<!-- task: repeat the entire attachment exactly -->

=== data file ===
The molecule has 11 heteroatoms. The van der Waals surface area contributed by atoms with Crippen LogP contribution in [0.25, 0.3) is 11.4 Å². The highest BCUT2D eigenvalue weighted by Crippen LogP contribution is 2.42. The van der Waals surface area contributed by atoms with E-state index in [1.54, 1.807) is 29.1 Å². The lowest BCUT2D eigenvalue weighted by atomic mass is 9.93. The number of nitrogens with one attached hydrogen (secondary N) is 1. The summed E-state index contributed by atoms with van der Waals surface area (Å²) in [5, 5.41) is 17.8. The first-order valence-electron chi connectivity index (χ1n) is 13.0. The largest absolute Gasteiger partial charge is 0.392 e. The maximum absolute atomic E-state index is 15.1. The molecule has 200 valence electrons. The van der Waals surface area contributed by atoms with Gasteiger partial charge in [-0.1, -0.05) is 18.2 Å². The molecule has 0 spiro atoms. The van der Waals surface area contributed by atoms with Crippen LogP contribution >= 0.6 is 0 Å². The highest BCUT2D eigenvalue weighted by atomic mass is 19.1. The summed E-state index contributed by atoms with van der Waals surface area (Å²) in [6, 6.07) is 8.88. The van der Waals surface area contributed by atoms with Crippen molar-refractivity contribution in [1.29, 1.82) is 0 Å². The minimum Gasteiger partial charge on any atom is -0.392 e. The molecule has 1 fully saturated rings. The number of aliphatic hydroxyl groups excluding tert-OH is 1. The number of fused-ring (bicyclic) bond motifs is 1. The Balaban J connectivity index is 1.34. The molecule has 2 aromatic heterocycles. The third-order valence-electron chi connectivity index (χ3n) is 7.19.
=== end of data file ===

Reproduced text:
The molecule has 11 heteroatoms. The van der Waals surface area contributed by atoms with Crippen LogP contribution in [0.25, 0.3) is 11.4 Å². The highest BCUT2D eigenvalue weighted by Crippen LogP contribution is 2.42. The van der Waals surface area contributed by atoms with E-state index in [1.54, 1.807) is 29.1 Å². The lowest BCUT2D eigenvalue weighted by atomic mass is 9.93. The number of nitrogens with one attached hydrogen (secondary N) is 1. The summed E-state index contributed by atoms with van der Waals surface area (Å²) in [5, 5.41) is 17.8. The first-order valence-electron chi connectivity index (χ1n) is 13.0. The largest absolute Gasteiger partial charge is 0.392 e. The maximum absolute atomic E-state index is 15.1. The molecule has 200 valence electrons. The van der Waals surface area contributed by atoms with Gasteiger partial charge in [-0.1, -0.05) is 18.2 Å². The molecule has 0 spiro atoms. The van der Waals surface area contributed by atoms with Crippen LogP contribution >= 0.6 is 0 Å². The highest BCUT2D eigenvalue weighted by atomic mass is 19.1. The summed E-state index contributed by atoms with van der Waals surface area (Å²) in [6, 6.07) is 8.88. The van der Waals surface area contributed by atoms with Crippen molar-refractivity contribution in [1.29, 1.82) is 0 Å². The minimum Gasteiger partial charge on any atom is -0.392 e. The molecule has 1 fully saturated rings. The number of aliphatic hydroxyl groups excluding tert-OH is 1. The number of fused-ring (bicyclic) bond motifs is 1. The Balaban J connectivity index is 1.34. The molecule has 2 aromatic heterocycles. The third-order valence-electron chi connectivity index (χ3n) is 7.19.